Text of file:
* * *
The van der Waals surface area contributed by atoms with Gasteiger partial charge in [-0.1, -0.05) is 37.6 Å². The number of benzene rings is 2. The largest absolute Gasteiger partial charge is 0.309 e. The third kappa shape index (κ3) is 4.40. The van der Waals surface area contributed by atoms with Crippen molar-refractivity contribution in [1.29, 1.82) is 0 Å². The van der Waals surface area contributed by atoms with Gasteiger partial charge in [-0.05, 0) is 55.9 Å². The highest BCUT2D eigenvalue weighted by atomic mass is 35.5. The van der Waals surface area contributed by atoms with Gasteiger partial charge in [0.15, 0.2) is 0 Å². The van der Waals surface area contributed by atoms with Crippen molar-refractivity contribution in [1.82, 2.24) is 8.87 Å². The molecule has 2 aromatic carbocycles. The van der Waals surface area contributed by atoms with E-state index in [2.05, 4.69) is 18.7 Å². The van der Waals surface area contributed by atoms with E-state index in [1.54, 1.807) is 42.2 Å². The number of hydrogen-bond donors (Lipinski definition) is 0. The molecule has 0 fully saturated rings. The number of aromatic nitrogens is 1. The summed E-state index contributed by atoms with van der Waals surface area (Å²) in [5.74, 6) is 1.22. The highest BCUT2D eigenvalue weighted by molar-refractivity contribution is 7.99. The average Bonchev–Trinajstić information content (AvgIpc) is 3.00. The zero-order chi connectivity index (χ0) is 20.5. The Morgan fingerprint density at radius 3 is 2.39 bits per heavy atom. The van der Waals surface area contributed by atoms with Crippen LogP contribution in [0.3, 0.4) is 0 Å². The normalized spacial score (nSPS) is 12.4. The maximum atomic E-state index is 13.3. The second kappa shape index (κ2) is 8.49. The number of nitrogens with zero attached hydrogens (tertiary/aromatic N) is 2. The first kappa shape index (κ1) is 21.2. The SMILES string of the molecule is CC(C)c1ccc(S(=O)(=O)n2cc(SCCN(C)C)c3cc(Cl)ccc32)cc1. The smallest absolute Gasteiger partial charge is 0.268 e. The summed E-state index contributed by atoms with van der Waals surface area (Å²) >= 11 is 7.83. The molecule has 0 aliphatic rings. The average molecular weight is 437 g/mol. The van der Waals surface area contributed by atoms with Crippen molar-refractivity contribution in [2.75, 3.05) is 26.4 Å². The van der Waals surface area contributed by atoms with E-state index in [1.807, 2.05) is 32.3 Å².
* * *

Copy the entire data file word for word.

The van der Waals surface area contributed by atoms with Gasteiger partial charge in [-0.1, -0.05) is 37.6 Å². The number of benzene rings is 2. The largest absolute Gasteiger partial charge is 0.309 e. The third kappa shape index (κ3) is 4.40. The van der Waals surface area contributed by atoms with Crippen molar-refractivity contribution in [1.29, 1.82) is 0 Å². The van der Waals surface area contributed by atoms with Gasteiger partial charge in [-0.05, 0) is 55.9 Å². The highest BCUT2D eigenvalue weighted by atomic mass is 35.5. The van der Waals surface area contributed by atoms with Gasteiger partial charge in [0.15, 0.2) is 0 Å². The van der Waals surface area contributed by atoms with Crippen molar-refractivity contribution in [1.82, 2.24) is 8.87 Å². The molecule has 2 aromatic carbocycles. The van der Waals surface area contributed by atoms with E-state index in [2.05, 4.69) is 18.7 Å². The van der Waals surface area contributed by atoms with E-state index in [1.54, 1.807) is 42.2 Å². The number of hydrogen-bond donors (Lipinski definition) is 0. The molecule has 0 fully saturated rings. The number of aromatic nitrogens is 1. The summed E-state index contributed by atoms with van der Waals surface area (Å²) in [5.74, 6) is 1.22. The highest BCUT2D eigenvalue weighted by molar-refractivity contribution is 7.99. The average Bonchev–Trinajstić information content (AvgIpc) is 3.00. The zero-order chi connectivity index (χ0) is 20.5. The Morgan fingerprint density at radius 3 is 2.39 bits per heavy atom. The van der Waals surface area contributed by atoms with Crippen LogP contribution in [0.3, 0.4) is 0 Å². The normalized spacial score (nSPS) is 12.4. The maximum atomic E-state index is 13.3. The second kappa shape index (κ2) is 8.49. The number of nitrogens with zero attached hydrogens (tertiary/aromatic N) is 2. The first kappa shape index (κ1) is 21.2. The SMILES string of the molecule is CC(C)c1ccc(S(=O)(=O)n2cc(SCCN(C)C)c3cc(Cl)ccc32)cc1. The smallest absolute Gasteiger partial charge is 0.268 e. The summed E-state index contributed by atoms with van der Waals surface area (Å²) >= 11 is 7.83. The molecule has 0 aliphatic rings. The average molecular weight is 437 g/mol. The van der Waals surface area contributed by atoms with Crippen molar-refractivity contribution in [2.75, 3.05) is 26.4 Å². The van der Waals surface area contributed by atoms with E-state index in [1.807, 2.05) is 32.3 Å².